Tony and Franky were downstairs when I woke up. They were sitting with a guy named Gonzalo from Argentina. I assumed he was either from Uruguay or Argentina because of the thermos and gourd filled with mate.
Gonzalo works for the International Protection Department in Ecuador. He started in Argentina but has been here since August. His job is to interview people seeking asylum and decide whether or not they will be granted refugee status.
Tony and Franky also met a photojournalist David who has been living in Quito for 7 years. Tony and him planned to get some footage at Carolina Park and David showed us how to use the bus to get there.
Walking through the park the sound of drums and chants increased. We stumbled into what felt like a never ending parade.
This wasn’t like the parades back in New York where there are clear dividers between those in the parade and the people that come to watch. There was a motion between the people, the dancers, the drummers that felt electric. That monumental trait a parade should have was present. It was overwhelming but not in the way parades in the states may be. The floats weren’t created for businesses and corporations. They were created to show the diversity of the culture and the people of Ecuador.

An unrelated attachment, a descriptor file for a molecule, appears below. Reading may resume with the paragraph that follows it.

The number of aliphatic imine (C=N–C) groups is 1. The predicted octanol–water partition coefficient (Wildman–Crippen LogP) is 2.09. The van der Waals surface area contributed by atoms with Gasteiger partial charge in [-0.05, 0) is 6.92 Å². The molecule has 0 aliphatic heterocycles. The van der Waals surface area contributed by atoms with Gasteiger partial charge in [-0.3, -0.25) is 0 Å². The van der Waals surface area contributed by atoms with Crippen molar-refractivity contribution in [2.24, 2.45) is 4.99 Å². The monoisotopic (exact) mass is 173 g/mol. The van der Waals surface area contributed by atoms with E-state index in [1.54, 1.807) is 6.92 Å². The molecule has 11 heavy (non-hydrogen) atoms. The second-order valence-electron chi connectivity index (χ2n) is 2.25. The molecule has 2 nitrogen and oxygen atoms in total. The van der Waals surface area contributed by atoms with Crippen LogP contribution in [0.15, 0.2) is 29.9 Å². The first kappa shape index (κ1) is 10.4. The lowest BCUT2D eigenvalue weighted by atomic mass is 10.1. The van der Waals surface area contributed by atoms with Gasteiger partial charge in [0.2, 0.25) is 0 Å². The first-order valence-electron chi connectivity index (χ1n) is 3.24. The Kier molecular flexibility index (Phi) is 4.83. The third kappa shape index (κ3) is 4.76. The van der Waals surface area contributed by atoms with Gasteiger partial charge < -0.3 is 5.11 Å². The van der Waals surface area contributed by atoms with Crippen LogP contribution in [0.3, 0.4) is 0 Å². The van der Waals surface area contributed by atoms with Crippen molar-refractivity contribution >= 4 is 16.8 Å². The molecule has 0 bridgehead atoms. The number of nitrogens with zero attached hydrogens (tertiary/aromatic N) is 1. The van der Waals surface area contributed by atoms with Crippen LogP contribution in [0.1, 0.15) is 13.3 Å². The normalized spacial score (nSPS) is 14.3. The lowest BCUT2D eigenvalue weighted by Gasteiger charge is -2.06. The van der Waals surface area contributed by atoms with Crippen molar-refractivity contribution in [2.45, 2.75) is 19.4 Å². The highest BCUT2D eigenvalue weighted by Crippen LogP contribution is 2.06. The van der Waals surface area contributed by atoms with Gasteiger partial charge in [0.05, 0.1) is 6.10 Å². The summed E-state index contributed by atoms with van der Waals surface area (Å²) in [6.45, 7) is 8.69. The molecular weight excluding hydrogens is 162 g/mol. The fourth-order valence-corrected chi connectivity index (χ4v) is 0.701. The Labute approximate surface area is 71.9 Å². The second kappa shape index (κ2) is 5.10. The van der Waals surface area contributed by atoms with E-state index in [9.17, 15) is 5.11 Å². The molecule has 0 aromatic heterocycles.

We returned to the hostel before heading to get some street food with David. While everyone was getting ready, I had a chance to speak to Shireen. Shireen and her husband Kenneth work at the hostel through a workaway program and are originally from Johannesburg, South Africa. Prior to working at El Hostelito, they worked at a farm here in Ecuador. Shireen spoke about how one of Quito’s appealing qualities is it’s creative energy.
I spoke to Renne who had been traveling through South America. Renne and his friend are from Finland and have been traveling with no specific direction in mind. While in Chile they met Smith, from Denver and they came to Ecuador together. When I asked him where he would go next and how long he would stay here in Quito there was a lot of uncertainty. While that uncertainty would leave me a bit uneasy, it’s refreshing to meet people who just take life as it comes.
Renne and his friends joined our group to get some food in La Floresta. We stopped at Los Morochos de La Floresta to get some Morocho and empanadas. For $1.20 you get both the empanada and morocho.
In the past I’ve traveled alone and I always enjoy it because there is something liberating about not being dependent on what other people want to do. If there is something I want to do that day, I just make the decision to do it. Still, this can also be very isolating. Being with my group and then having Renee and his friends join felt a little out of control at first but as the night went on everyone riffed off everyone.
I’ll definitely take with me all of the memories of the things we do, but the biggest takeaway will always be the people we meet and the conversations we share.